Graptoveria ‘Fred Ives’
‘Fred’ is simply an amazing succulent. It’s normally a pinkish purple color, but can stress to almost any color of the rainbow in heat, cold, or with plenty of sunlight.
Full sun to partial shade
Not suited for indoor growing
Typical water needs for a succulent
Plant grows up to 24″ (61 cm) tall
Rosettes grow up to 24″ (61 cm) wide
Zone 9a (Minimum 20° F | -6.7° C)
Not cold hardy
Propagation by leaves, cuttings, and offsets
Generally non-toxic to humans and animals
Actively grows in Spring and Summer
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Care and Propagation Information
General Care for Graptoveria ‘Fred Ives’
‘Fred’ is a survivor! You can cut off pieces of stem, wait for them to dry and they’ll grow new plants! Many succulents do this, but Fred is one of the most determined succulent I’ve seen.
‘Fred Ives’ can vary in color, from blue, green, purple and red. Your succulent’s color will depend on the amount of sunlight and water it is receiving.
They are also deer resistant, so planting them beside other prized plants can help deter them from being eaten.
‘Fred’ has typical watering needs for a succulent. It’s best to use the “soak and dry” method, and allow the soil to dry out completely between waterings.
Where to Plant
Graptoveria ”Fred Ives’ is not cold hardy, so if you live in a zone that gets colder than 20° F (-6.7° C), it’s best to plant this succulent in a container that can be brought indoors. It does well in full to partial sun. Plant in an area of your garden that gets 6 hours of sunlight a day.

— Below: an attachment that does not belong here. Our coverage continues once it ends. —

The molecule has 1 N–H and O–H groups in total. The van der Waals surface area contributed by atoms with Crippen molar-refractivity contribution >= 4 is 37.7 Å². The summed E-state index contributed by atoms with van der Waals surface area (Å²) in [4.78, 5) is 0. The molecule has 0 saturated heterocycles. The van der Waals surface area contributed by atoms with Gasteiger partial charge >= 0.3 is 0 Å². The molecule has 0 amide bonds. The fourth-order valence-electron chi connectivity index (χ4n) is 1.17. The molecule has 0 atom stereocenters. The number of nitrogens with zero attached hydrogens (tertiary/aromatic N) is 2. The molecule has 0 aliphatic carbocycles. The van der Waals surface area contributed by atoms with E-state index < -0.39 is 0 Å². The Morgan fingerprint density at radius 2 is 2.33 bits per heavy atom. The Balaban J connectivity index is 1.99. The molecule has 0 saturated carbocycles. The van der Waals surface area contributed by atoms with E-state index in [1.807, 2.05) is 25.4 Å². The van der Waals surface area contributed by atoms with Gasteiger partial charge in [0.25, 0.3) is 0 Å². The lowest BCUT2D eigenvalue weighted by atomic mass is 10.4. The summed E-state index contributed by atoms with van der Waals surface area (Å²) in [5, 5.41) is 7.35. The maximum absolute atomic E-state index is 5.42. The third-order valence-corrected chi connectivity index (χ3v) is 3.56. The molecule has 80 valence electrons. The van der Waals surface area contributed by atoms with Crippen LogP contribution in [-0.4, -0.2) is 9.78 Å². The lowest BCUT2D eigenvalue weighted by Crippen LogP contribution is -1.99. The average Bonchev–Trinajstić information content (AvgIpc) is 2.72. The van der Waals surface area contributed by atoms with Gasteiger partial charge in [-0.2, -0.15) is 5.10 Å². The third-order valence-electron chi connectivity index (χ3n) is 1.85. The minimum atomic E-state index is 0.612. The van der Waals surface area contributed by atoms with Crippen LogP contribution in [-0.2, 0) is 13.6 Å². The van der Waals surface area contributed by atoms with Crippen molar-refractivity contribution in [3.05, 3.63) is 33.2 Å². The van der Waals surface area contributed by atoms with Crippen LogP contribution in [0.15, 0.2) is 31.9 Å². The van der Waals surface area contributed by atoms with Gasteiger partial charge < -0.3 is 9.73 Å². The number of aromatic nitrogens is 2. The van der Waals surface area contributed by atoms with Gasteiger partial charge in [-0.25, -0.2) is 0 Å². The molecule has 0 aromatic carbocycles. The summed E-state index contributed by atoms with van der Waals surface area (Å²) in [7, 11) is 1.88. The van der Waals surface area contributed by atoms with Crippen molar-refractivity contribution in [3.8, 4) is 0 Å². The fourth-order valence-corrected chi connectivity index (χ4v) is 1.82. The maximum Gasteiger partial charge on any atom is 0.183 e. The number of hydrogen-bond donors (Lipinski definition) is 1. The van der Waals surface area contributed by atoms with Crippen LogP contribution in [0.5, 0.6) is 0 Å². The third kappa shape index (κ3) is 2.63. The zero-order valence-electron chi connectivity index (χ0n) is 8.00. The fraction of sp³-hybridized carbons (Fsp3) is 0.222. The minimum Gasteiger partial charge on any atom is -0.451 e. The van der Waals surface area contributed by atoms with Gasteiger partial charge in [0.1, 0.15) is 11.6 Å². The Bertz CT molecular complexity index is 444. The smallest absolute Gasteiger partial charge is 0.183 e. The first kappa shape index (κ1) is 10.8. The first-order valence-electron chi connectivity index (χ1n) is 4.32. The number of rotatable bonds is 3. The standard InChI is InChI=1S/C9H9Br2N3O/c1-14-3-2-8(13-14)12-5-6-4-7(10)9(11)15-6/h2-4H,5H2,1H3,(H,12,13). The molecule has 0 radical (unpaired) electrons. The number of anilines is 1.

Pairs Well With
How to Propagate Graptoveria ‘Fred Ives’
Graptoveria ‘Fred Ives’ is a prolific propagator! It can be easily propagated from leaves or offsets.
When taking a leaf for propagation, gently twist the leaf from the stem. Be sure that the leaf you get is a “clean pull,” where no part of the leaf is left on the stem. This will give you a better chance of a successful propagation.
Allow the leaf to callous over for a day or two before placing it on well-draining soil.
To grow Graptoveria ‘Fred Ives’ from cuttings, use a sterile, sharp knife or pair of scissors. Remove a leaf from the main plant, and allow it to callous for several days before placing on well-draining soil. Water whenever the soil has dried out completely.
‘Fred’ will produce small rosette offsets. Cut the offsets off from the main stem with a sharp, sterile knife or scissors. Allow the offsets to dry for one to two days before laying on well-draining soil.
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